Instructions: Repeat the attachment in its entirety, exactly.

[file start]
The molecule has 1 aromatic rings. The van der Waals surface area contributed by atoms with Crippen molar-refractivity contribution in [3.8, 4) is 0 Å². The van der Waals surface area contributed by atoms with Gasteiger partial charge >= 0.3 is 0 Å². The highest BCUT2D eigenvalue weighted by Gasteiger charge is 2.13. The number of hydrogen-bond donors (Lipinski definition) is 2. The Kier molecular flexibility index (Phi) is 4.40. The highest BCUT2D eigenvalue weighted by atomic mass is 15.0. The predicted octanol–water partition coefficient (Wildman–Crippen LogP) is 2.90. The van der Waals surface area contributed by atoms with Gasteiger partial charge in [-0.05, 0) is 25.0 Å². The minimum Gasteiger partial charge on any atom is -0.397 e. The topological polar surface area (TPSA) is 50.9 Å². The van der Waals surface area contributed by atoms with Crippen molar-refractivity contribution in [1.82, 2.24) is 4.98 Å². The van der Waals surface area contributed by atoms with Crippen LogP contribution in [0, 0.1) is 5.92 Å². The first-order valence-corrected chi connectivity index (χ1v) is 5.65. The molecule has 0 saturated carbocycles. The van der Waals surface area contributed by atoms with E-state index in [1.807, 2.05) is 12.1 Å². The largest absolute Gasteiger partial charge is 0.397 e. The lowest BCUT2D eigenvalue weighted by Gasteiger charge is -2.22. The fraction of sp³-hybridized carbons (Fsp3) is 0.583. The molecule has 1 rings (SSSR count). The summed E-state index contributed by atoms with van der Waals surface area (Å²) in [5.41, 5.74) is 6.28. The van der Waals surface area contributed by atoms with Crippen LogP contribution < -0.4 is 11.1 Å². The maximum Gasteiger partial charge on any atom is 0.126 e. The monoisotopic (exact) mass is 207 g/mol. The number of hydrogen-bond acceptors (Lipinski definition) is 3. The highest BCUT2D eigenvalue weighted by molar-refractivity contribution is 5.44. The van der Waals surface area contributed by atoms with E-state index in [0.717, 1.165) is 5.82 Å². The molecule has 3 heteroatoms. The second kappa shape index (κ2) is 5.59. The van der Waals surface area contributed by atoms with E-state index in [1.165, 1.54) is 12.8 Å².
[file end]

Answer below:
The molecule has 1 aromatic rings. The van der Waals surface area contributed by atoms with Crippen molar-refractivity contribution in [3.8, 4) is 0 Å². The van der Waals surface area contributed by atoms with Gasteiger partial charge >= 0.3 is 0 Å². The highest BCUT2D eigenvalue weighted by Gasteiger charge is 2.13. The number of hydrogen-bond donors (Lipinski definition) is 2. The Kier molecular flexibility index (Phi) is 4.40. The highest BCUT2D eigenvalue weighted by atomic mass is 15.0. The predicted octanol–water partition coefficient (Wildman–Crippen LogP) is 2.90. The van der Waals surface area contributed by atoms with Gasteiger partial charge in [-0.05, 0) is 25.0 Å². The minimum Gasteiger partial charge on any atom is -0.397 e. The topological polar surface area (TPSA) is 50.9 Å². The van der Waals surface area contributed by atoms with Crippen molar-refractivity contribution in [1.82, 2.24) is 4.98 Å². The van der Waals surface area contributed by atoms with Crippen LogP contribution in [0, 0.1) is 5.92 Å². The first-order valence-corrected chi connectivity index (χ1v) is 5.65. The molecule has 0 saturated carbocycles. The van der Waals surface area contributed by atoms with E-state index in [1.807, 2.05) is 12.1 Å². The largest absolute Gasteiger partial charge is 0.397 e. The lowest BCUT2D eigenvalue weighted by Gasteiger charge is -2.22. The fraction of sp³-hybridized carbons (Fsp3) is 0.583. The molecule has 1 rings (SSSR count). The summed E-state index contributed by atoms with van der Waals surface area (Å²) in [5.41, 5.74) is 6.28. The van der Waals surface area contributed by atoms with Crippen LogP contribution < -0.4 is 11.1 Å². The maximum Gasteiger partial charge on any atom is 0.126 e. The monoisotopic (exact) mass is 207 g/mol. The number of hydrogen-bond acceptors (Lipinski definition) is 3. The highest BCUT2D eigenvalue weighted by molar-refractivity contribution is 5.44. The van der Waals surface area contributed by atoms with E-state index in [0.717, 1.165) is 5.82 Å². The molecule has 3 heteroatoms. The second kappa shape index (κ2) is 5.59. The van der Waals surface area contributed by atoms with E-state index in [1.165, 1.54) is 12.8 Å².